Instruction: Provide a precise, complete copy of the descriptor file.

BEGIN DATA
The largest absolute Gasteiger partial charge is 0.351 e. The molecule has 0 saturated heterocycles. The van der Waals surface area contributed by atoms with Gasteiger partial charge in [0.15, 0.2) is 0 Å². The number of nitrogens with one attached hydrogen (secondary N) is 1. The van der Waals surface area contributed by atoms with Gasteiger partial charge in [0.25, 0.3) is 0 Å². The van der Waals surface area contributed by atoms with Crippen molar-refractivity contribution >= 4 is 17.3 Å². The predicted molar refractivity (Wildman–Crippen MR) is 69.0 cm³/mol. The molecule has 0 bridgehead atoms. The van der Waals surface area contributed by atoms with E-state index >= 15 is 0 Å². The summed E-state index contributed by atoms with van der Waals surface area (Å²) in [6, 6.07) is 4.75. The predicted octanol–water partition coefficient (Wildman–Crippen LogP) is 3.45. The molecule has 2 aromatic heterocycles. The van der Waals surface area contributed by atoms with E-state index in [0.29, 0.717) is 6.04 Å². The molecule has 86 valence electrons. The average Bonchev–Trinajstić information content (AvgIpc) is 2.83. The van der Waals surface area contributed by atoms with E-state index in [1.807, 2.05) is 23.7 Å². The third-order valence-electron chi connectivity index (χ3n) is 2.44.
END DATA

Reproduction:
The largest absolute Gasteiger partial charge is 0.351 e. The molecule has 0 saturated heterocycles. The van der Waals surface area contributed by atoms with Gasteiger partial charge in [0.15, 0.2) is 0 Å². The number of nitrogens with one attached hydrogen (secondary N) is 1. The van der Waals surface area contributed by atoms with Gasteiger partial charge in [0.25, 0.3) is 0 Å². The van der Waals surface area contributed by atoms with Crippen molar-refractivity contribution >= 4 is 17.3 Å². The predicted molar refractivity (Wildman–Crippen MR) is 69.0 cm³/mol. The molecule has 0 bridgehead atoms. The van der Waals surface area contributed by atoms with E-state index >= 15 is 0 Å². The summed E-state index contributed by atoms with van der Waals surface area (Å²) in [6, 6.07) is 4.75. The predicted octanol–water partition coefficient (Wildman–Crippen LogP) is 3.45. The molecule has 2 aromatic heterocycles. The van der Waals surface area contributed by atoms with E-state index in [0.29, 0.717) is 6.04 Å². The molecule has 86 valence electrons. The average Bonchev–Trinajstić information content (AvgIpc) is 2.83. The van der Waals surface area contributed by atoms with E-state index in [1.807, 2.05) is 23.7 Å². The third-order valence-electron chi connectivity index (χ3n) is 2.44.